— Ester Ried Yet Speaking • Isabella Alden

... landing first, pushed up the bluff through a great mob of fugitives from the field, some thousands in number, and, by direction of General Grant, General Ammen sent it forward to the support of the batteries. One soldier was killed while the regiment was forming; one was killed and one wounded after it reached its position. The Sixth Ohio marched up under like order in reserve to the Thirty-sixth Indiana. The Twenty-fourth Ohio ...
— From Fort Henry to Corinth • Manning Ferguson Force

... loveliest of kings, Smote now his harp, and now the hostile horde. To-day the starry roof of Heaven rings With psalms a soldier made to praise his Lord; And David rests beneath Eternal wings, Song on his lips, and ...
— Main Street and Other Poems • Alfred Joyce Kilmer

... eyes at these sharpshooters who ran in couples out of the circle. All but one rejoined their companies. This one, a young soldier, his face deadly pale, his shako pushed back, and his musket resting on the ground, still stood near the pit at the spot from which he had fired. He swayed like a drunken man, taking some steps forward and back to save himself from falling. An old, noncommissioned officer ran out of the ranks ...
— War and Peace • Leo Tolstoy

... words strong enough to stigmatize it in all other affairs except spiritual. All ages, all races, hold cowardice chief among vices; noble barbarians punished it with death. Even civilization the most cautiously legislated for, does the same thing when a soldier shows it "in face of the enemy." Language, gathering itself up and concentrating its force to describe base behavior, can do no more than call it "cowardly." No instinct of all the blessed body-guard of instincts born with ...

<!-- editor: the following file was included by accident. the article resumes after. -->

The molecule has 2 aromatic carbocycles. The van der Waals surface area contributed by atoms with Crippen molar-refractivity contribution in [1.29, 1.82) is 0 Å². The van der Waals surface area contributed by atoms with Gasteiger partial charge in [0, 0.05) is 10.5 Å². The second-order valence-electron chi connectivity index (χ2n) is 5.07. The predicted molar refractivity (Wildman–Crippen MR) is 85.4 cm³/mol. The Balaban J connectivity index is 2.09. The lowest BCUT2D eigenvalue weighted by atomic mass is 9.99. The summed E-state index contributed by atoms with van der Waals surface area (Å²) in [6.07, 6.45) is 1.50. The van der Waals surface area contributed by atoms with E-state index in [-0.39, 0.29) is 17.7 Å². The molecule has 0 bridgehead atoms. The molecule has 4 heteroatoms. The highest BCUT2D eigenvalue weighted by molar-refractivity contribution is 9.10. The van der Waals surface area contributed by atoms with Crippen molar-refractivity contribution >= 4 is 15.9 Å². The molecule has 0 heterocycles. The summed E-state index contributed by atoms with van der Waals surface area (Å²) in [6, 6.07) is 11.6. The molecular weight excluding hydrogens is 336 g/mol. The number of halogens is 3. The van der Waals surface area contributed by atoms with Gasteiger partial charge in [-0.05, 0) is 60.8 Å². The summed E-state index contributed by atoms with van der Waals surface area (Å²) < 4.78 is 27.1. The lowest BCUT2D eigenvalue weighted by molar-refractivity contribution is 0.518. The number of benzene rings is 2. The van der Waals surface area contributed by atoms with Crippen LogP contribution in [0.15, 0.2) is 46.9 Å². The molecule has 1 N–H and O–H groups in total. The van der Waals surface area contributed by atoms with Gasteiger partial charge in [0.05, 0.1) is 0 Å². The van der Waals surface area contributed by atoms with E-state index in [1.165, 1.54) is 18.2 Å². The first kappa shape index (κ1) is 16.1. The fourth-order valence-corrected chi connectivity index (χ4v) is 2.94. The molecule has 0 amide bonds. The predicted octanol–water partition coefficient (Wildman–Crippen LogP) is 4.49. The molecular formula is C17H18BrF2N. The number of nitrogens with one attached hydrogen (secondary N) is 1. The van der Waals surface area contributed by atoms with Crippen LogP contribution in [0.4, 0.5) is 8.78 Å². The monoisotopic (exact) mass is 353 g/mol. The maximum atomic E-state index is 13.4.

— Bits About Home Matters • Helen Hunt Jackson

... away, sick with the horror of it all. A soldier approached him with a message from Don Mario. The condemned man was asking for the last rites. Faint and trembling, the priest accompanied the messenger to ...
— Carmen Ariza • Charles Francis Stocking

... defeat. He was successively the friend, the rival, the enemy of Essex, and when that favourite's star was in the ascendant, his waned, until a change in the queen's fickle fancy made him again, for a short period, an object of admiration and envy. A soldier of fortune, a planter of colonies, an admiral, a courtier, a statesman, a wit, a scholar, a chemist, an agriculturist, he was eminent as each of these, and his exploits in Guiana read like some fantastic tale of fictitious adventure. His History of the World, ...